The more effective approach is based on your mindset.
The snowball and avalanche are the two most commonly used methods, but what are they and which is better?
Before I get into that, just know that with money, things come down to a technical (mathematical) answer, as well as an emotional one.
Sometimes, the best mathematical answer is ALSO the better emotional approach, but not always.
When it comes to really understanding your relationship with money, you have to understand both.
The math is the math. The numbers can always point you to what “makes more sense”. But, the reality is that 80% of what we do with money comes down to emotions.
So, it’s also crucial to understand how we can use our emotions to SERVE us when making financial decisions.
Both repayment methods have their pros and cons. But if I am being honest, you really can’t go wrong either way.
Your success is based less on the method and more on your ability to stick with it.
Getting out of debt and reaching financial well-being doesn’t happen in a day. You have to be in it for the long-game.
It never hurts to have a plan of attack, so let’s take a look.
What Is The Debt Avalanche?
The debt avalanche is paying off debts in order of highest to lowest interest rate. It doesn’t matter how much debt you owe on each debt, they are prioritized by interest rate only.
For example, let’s say you have four debts: Car loan at 4% interest, student loan at 5%, a credit card at 20%, and a medical bill at 0%.
Debt list for the Avalanche Method:
With the avalanche method, you attack the Credit Card first, because it has the highest interest rate, while making only the required minimum payment on the other debts. Once that card is paid off, you use that now free cash in your budget to apply to the student loan debt. The cycle continues until you have worked your way down the list of debts.
You attack your debts in this order regardless of the debt balances.
Avalanche Pros and Cons
This method is definitely the superior “mathematical” approach. The reason is because you are theoretically tackling the most expensive debt first, which is the one costing you the most in interest. By doing this, you limit the damage of compounding interest working against you. As far as your money is concerned, that’s great.
The downside to this method is depending on the ranking of the debts, you may get stuck paying a heavy debt early in your elimination efforts. This might risk momentum. Take the above example for instance, the $37,000 student loan is the second debt to attack based on interest rate. It’s however the biggest balance and will likely take you the longest. This can pose a challenge when trying to stay motivated and committed to the journey.
Avalanche is great for you if:
- Numbers/math drive your decisions, and you exercise lots of patience.
What Is The Debt Snowball
In the debt snowball approach, you would organize the debts by smallest to largest balance, regardless of interest rate.
Similar concept of throwing as much money as possible at the priority debt, the priority in this case is defined by lowest balance. You continue making the minimum payment on the other debts until the lowest balance debt is paid off.
Debt list for the Snowball Method:
|Credit Card 1||$4,000||20%|
You can see that for the snowball, the medical bill with 0% is now the priority debt. The biggest debt (student loan) is now last.
Snowball Pros and Cons
The snowball is actually my preferred way to get out of debt, and for good reasons.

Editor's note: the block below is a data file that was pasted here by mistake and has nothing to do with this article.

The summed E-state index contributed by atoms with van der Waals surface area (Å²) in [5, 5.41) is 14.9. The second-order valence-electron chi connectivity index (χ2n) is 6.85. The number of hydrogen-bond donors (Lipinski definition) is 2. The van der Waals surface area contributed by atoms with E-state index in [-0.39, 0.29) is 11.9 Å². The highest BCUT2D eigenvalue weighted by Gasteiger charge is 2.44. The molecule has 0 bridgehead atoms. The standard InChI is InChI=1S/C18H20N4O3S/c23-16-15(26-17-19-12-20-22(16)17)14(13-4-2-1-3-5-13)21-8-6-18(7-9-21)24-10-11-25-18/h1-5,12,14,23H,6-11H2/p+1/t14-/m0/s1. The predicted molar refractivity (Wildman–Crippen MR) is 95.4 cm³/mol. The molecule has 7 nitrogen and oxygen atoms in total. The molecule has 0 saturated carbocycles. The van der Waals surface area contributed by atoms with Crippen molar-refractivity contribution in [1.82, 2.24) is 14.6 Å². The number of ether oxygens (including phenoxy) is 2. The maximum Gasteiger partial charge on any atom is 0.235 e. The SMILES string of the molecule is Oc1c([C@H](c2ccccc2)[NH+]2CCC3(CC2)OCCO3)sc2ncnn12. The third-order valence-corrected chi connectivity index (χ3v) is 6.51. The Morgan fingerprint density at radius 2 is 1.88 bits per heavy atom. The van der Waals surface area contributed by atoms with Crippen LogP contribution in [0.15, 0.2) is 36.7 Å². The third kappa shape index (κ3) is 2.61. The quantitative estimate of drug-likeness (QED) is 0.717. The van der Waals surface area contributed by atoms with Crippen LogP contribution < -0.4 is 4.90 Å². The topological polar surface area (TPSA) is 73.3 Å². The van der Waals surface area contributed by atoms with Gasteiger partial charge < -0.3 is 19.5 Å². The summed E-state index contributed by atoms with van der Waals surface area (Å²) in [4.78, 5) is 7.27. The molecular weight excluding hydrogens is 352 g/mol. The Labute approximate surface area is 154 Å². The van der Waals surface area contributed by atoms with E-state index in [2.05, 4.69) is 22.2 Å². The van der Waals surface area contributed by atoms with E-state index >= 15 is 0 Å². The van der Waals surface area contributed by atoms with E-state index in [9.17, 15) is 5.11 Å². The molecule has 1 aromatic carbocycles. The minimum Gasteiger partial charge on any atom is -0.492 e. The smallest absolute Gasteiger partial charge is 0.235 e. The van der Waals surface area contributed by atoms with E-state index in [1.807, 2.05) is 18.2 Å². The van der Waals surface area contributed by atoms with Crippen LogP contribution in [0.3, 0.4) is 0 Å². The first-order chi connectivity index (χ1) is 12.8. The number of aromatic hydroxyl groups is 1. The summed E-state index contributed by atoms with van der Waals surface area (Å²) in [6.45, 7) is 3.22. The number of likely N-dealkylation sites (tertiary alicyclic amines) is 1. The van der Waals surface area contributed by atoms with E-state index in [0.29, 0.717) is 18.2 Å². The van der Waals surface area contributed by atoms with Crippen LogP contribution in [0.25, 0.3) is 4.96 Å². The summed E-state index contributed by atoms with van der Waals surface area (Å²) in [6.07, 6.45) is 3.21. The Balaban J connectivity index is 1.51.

What I love about this method is that it can get you out of debt the quickest. In many cases, your smallest debt may be less than a grand, so you can knock that one out within a couple of months.
It also provides you quick wins, which is great-psychologically. Seeing a few minor debts get knocked off early can really boost your momentum, confidence, and reinforce a positive perspective that you can get yourself out of debt if you stay consistent.
On the other hand, you may end up paying more in interest depending on your debts. In the above example, you would be working to pay off medical debt first, but that bill doesn’t cost you a cent in interest. Meanwhile, your other debts are charging you interest. In this case, it’s more expensive to focus on the medical debt as the first priority.
Snowball is great for you if:
- You prefer quicker wins to keep you motivated.
Which Method Suits You?
We are all different and we all have our own unique set of strengths, challenges, past experiences, and motivations.
In order to pick the right approach, organize your debts using both approaches and compare/contrast the differences.
You can even calculate how long it will take you to get out of debt using either scenario. It may barely make a difference, or the delta could be huge!
Then, consider the type of person you are. Do not discount your emotions in this!
If you know you tend to make emotionally-driven decisions, and/or could benefit from seeing some quick wins, go for the snowball.
If you tend to approach money “by the numbers”, the avalanche may make more sense for you.
Both methods can be effective, just pick what’s right for you and get after it! You can always switch up later if you like.
Confession: The Snowball Vs. Avalanche debate is an annoying one to me (LOL).
Not because I don’t love a good debate (I do), I just believe the “better” approach depends on the person.
Some people are capable of thinking and acting purely by “the numbers”, but that’s not most people.
For many, building up momentum helps build the strength to keep going.
Either way, consistency is key! Both methods will require you to not give up, as that IS the only way out.
Use this opportunity to learn more about the current state of your money mindset, and then pick what’s right for you. There’s no wrong answer here as long as it serves YOU!